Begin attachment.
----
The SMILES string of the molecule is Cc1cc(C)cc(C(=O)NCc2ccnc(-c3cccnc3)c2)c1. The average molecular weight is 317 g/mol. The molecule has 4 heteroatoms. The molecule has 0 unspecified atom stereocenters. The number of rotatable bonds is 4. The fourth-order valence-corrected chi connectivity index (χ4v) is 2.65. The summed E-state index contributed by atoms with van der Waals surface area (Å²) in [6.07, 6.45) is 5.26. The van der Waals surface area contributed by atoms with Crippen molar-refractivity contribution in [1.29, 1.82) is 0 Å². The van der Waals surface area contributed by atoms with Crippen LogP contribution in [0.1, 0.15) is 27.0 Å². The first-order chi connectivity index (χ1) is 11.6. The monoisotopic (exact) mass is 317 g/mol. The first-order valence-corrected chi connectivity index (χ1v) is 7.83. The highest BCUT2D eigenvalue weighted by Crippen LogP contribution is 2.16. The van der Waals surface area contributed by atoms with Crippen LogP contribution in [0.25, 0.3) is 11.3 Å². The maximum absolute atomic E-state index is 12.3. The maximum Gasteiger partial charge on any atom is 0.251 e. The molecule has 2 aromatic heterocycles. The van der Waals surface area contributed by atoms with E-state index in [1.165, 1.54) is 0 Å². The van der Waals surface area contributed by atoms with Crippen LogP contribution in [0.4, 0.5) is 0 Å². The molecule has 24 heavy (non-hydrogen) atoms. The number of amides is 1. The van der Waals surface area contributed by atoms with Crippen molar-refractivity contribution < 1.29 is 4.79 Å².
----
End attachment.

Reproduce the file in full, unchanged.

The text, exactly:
The SMILES string of the molecule is Cc1cc(C)cc(C(=O)NCc2ccnc(-c3cccnc3)c2)c1. The average molecular weight is 317 g/mol. The molecule has 4 heteroatoms. The molecule has 0 unspecified atom stereocenters. The number of rotatable bonds is 4. The fourth-order valence-corrected chi connectivity index (χ4v) is 2.65. The summed E-state index contributed by atoms with van der Waals surface area (Å²) in [6.07, 6.45) is 5.26. The van der Waals surface area contributed by atoms with Crippen molar-refractivity contribution in [1.29, 1.82) is 0 Å². The van der Waals surface area contributed by atoms with Crippen LogP contribution in [0.1, 0.15) is 27.0 Å². The first-order chi connectivity index (χ1) is 11.6. The monoisotopic (exact) mass is 317 g/mol. The first-order valence-corrected chi connectivity index (χ1v) is 7.83. The highest BCUT2D eigenvalue weighted by Crippen LogP contribution is 2.16. The van der Waals surface area contributed by atoms with Crippen LogP contribution in [0.25, 0.3) is 11.3 Å². The maximum absolute atomic E-state index is 12.3. The maximum Gasteiger partial charge on any atom is 0.251 e. The molecule has 2 aromatic heterocycles. The van der Waals surface area contributed by atoms with E-state index in [1.165, 1.54) is 0 Å². The van der Waals surface area contributed by atoms with Crippen LogP contribution in [0.4, 0.5) is 0 Å². The molecule has 24 heavy (non-hydrogen) atoms. The number of amides is 1. The van der Waals surface area contributed by atoms with Crippen molar-refractivity contribution < 1.29 is 4.79 Å².